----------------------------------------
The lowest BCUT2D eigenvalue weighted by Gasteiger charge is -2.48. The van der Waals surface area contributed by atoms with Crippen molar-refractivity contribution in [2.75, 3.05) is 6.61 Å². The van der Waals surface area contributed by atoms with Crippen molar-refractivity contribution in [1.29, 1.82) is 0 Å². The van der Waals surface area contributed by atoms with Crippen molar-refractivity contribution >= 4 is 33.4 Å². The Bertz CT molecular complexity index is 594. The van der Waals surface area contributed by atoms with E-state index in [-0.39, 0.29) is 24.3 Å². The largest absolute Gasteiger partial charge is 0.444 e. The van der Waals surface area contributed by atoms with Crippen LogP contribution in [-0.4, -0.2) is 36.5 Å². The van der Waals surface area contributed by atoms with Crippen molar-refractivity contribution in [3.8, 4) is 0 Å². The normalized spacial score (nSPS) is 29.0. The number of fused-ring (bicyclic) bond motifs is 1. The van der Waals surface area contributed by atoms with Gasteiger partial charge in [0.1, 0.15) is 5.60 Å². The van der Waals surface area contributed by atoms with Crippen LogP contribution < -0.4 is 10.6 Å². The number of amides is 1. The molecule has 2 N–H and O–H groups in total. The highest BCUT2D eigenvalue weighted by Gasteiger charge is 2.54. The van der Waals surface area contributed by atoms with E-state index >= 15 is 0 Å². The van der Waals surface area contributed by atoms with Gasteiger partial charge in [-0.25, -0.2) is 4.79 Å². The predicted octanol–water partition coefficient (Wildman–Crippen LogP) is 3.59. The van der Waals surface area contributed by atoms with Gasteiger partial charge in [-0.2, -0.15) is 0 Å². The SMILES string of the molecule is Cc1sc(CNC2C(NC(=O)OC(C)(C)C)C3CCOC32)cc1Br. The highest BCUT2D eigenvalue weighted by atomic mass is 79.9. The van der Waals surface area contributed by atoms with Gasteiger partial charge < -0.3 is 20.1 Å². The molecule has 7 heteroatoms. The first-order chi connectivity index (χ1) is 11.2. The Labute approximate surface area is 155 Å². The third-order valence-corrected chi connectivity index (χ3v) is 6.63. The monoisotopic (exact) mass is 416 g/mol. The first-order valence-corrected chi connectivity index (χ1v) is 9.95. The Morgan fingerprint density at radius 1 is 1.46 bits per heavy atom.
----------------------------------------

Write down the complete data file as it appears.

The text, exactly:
The lowest BCUT2D eigenvalue weighted by Gasteiger charge is -2.48. The van der Waals surface area contributed by atoms with Crippen molar-refractivity contribution in [2.75, 3.05) is 6.61 Å². The van der Waals surface area contributed by atoms with Crippen molar-refractivity contribution in [1.29, 1.82) is 0 Å². The van der Waals surface area contributed by atoms with Crippen molar-refractivity contribution >= 4 is 33.4 Å². The Bertz CT molecular complexity index is 594. The van der Waals surface area contributed by atoms with E-state index in [-0.39, 0.29) is 24.3 Å². The largest absolute Gasteiger partial charge is 0.444 e. The van der Waals surface area contributed by atoms with Crippen LogP contribution in [-0.4, -0.2) is 36.5 Å². The van der Waals surface area contributed by atoms with Crippen molar-refractivity contribution in [3.8, 4) is 0 Å². The normalized spacial score (nSPS) is 29.0. The number of fused-ring (bicyclic) bond motifs is 1. The van der Waals surface area contributed by atoms with Gasteiger partial charge in [0.1, 0.15) is 5.60 Å². The van der Waals surface area contributed by atoms with Crippen LogP contribution < -0.4 is 10.6 Å². The number of amides is 1. The molecule has 2 N–H and O–H groups in total. The highest BCUT2D eigenvalue weighted by Gasteiger charge is 2.54. The van der Waals surface area contributed by atoms with E-state index >= 15 is 0 Å². The van der Waals surface area contributed by atoms with Gasteiger partial charge in [-0.25, -0.2) is 4.79 Å². The predicted octanol–water partition coefficient (Wildman–Crippen LogP) is 3.59. The van der Waals surface area contributed by atoms with Gasteiger partial charge in [-0.2, -0.15) is 0 Å². The SMILES string of the molecule is Cc1sc(CNC2C(NC(=O)OC(C)(C)C)C3CCOC32)cc1Br. The highest BCUT2D eigenvalue weighted by atomic mass is 79.9. The van der Waals surface area contributed by atoms with Gasteiger partial charge < -0.3 is 20.1 Å². The molecule has 7 heteroatoms. The first-order chi connectivity index (χ1) is 11.2. The Labute approximate surface area is 155 Å². The third-order valence-corrected chi connectivity index (χ3v) is 6.63. The monoisotopic (exact) mass is 416 g/mol. The first-order valence-corrected chi connectivity index (χ1v) is 9.95. The Morgan fingerprint density at radius 1 is 1.46 bits per heavy atom.